"one two won too want to"

"one two won too want to" is a collaborative audio/visual installation consisting of a constantly changing representation of the collective audience. Dynamic input from participants is essential to the output.

Moving away from the familiar keyboard and mouse, a microphone feeding into a speech recognition system is used as an alternative means of interaction. While the output echoed by this imperfect technology mimics the sound and pattern of words, more often than not the computer's (mis)interpretation only approximates the user's input. The transformation continues as the user's spoken words undergo random changes, according to the computer program. String representations of the text are repeated, layered and scaled randomly across the screens. No longer legible as text but simply as image, each message takes the form of a head representing the contribution of the individual. As more and more messages are processed, their predecessors are shrunk to single pixels, the universal unit of computer graphics.

The technology behind "one two won too want to" consists of SONIC, a large vocabulary speech recognition system developed by the CSLR, University of Colorado. It uses a subset of a larger vocabulary file, limiting the amount of words recognized by the speech server. A client application developed in Tcl is connected to a Java program. This program distributes the string representation of the spoken words randomly to the multiple flash files acting as visual front-end on the screens. It also triggers a speech synthesizer, FreeTTS, synchronizing the visual display and the audio interpretation of the text.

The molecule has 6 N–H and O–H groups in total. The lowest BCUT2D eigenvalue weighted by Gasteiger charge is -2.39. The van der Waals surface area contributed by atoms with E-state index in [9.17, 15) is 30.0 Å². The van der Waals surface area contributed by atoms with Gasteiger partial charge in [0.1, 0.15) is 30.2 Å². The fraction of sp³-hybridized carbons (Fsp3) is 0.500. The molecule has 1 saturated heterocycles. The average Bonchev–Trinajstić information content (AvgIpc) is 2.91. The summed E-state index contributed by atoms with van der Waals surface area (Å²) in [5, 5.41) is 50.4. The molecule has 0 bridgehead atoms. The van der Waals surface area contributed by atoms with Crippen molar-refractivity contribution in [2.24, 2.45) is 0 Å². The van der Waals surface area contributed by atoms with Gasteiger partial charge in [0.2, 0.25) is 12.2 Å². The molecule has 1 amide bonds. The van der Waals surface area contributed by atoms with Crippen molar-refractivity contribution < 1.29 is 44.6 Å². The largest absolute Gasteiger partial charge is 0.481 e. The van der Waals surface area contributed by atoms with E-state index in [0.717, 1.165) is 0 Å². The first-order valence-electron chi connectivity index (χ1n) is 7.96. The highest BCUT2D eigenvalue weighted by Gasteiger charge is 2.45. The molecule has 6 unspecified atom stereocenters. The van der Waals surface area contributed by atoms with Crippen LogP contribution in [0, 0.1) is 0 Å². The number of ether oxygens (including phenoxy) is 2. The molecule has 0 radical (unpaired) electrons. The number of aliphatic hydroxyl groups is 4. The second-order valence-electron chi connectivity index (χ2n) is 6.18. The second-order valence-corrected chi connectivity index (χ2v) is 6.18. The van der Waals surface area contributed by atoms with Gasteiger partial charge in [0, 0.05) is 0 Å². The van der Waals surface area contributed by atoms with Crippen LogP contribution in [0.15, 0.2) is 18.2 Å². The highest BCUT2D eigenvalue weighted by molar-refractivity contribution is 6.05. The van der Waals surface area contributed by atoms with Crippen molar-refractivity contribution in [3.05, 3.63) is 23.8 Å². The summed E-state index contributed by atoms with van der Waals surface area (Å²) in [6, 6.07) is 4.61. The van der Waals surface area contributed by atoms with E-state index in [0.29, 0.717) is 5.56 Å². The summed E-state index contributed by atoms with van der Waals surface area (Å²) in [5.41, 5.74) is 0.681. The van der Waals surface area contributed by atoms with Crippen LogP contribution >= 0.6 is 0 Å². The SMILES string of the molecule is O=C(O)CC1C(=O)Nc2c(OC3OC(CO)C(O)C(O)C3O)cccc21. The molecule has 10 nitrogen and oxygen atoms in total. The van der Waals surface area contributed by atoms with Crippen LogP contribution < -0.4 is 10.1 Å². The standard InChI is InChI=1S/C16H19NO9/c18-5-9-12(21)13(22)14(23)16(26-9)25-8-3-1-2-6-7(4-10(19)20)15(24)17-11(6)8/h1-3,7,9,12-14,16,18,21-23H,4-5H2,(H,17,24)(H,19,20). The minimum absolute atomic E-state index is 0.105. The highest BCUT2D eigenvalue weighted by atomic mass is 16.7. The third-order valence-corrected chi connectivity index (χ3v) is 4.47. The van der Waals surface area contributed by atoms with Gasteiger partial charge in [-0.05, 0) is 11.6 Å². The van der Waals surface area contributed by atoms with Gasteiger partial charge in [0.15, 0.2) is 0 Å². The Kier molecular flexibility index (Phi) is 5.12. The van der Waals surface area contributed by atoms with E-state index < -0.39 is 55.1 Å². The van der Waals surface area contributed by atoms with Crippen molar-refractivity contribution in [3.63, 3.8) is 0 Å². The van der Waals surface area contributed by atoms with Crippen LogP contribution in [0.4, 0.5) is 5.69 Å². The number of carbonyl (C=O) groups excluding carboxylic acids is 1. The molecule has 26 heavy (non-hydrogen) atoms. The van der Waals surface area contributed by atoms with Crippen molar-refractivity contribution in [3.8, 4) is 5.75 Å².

Group members:

Roisin Lewis - roisinlewis at hotmail.com
Steffen Karl - steffen.karl at gmail.com


The "Honey" Shop
Everybody at the Firestation Artists Studios
Many thanks to our supervisor Feargal Fitzpatrick

project report